Where do we get our Tea's From?
Our Tea's are sources from around the world. This means that the Teas and ingredients undergo on-site inspections from third party organizations such as the QAI(Quality Assurance International). Most of our Asian Teas become certified organic at origin by Swiss IMO. This organization is accredited to certify by both European Union standards as well as the USDA. Simply put we understand the harmful effects of chemicals in food and we make a conscious effort to only serve you some of the highest quality ingredients available,
What does ORGANIC Mean?
The aim of the organic agriculture movement is to promote environmental sustainability by encouraging biodiversity, enhancing soil fertility, and protecting the health of farm workers and consumers. In the US, organic agriculture and product labeling standards are regulated by a USDA certification program called the National Organic Program (NOP). The NOP certification prohibits the use of banned pesticides, herbicides, fungicides, growth hormones, GMOs, irradiation, sewage sludge, and artificial preservatives, flavors and dyes in crops, livestock, and foods. Third-party certifying agencies make annual inspections to verify that an organic farmer, manufacturer, or product satisfies these standards. Compliant businesses are awarded the right to use the USDA Organic logo We believe organic agriculture is so important for leading healthy, natural lifestyles and for restoring ecological balance to world in an age of global environmental degradation. One of Rishi’s founding principles was to help create and expand the demand for organic tea internationally. We have specialized in sourcing organically grown tea since we were founded in 1997 – five years before the NOP standards were developed for tea in 2002. Today, over 95% of Rishi’s teas and botanicals are certified organic.
Which Tea's are Healthiest?
It is impossible to say which teas are the healthiest, but drinking any tea is a healthful habit and we believe tea is one of nature’s best replacements for the artificial beverages that are endemic to modern societies today. There is nothing artificial in tea. In fact, the composition of the Chinese character for tea (“cha”) reveals how tea is a medium through which we can explore a natural existence. The character depicts three elements: ‘grass’ on the top, ‘human’ in the center, and ‘tree’ on the bottom. The essence of a tea life is to immerse yourself in nature. 茶 cha tea grass + human + tree In the traditional tea cultures of East Asia, it is common knowledge that despite coming from the same single plant species (Camellia sinensis), the different types of tea have unique energies and effects on the mind and body. We encourage you to discover new teas to find the most naturally delicious varieties that appeal to your taste.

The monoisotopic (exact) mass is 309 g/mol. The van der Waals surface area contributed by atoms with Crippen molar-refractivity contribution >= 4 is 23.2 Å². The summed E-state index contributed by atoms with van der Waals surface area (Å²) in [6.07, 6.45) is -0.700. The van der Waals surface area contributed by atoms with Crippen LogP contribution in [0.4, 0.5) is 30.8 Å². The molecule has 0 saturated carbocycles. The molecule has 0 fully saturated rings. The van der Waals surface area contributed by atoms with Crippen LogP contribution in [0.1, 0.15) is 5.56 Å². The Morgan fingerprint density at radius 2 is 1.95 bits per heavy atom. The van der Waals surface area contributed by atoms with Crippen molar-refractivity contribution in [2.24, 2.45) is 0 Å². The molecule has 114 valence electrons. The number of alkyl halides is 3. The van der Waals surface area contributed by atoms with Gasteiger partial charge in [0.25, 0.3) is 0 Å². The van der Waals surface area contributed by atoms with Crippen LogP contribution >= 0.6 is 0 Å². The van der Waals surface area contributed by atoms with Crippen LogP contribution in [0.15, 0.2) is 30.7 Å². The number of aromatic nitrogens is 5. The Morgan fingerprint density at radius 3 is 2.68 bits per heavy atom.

How should I store my Tea?
Tea does not necessarily “go bad” or spoil, but it does lose its freshness gradually over time. You can mitigate this effect by storing tea inside an airtight container in a dry, cool, and dark cupboard or pantry. Tea is hygroscopic—meaning it absorbs moisture and nearby aromas—so it is best to stash your teas away from other highly fragrant products like coffee, spices, or herbs. For optimal freshness, keep your tea leaves inside our resealable foil bags. Gently squeeze excess air out of the bag each time you re-seal it, and place the bag in a canister or jar to protect it from the elements. In general, you can preserve the freshness of your tea by minimizing exposure to heat, light, air and moisture.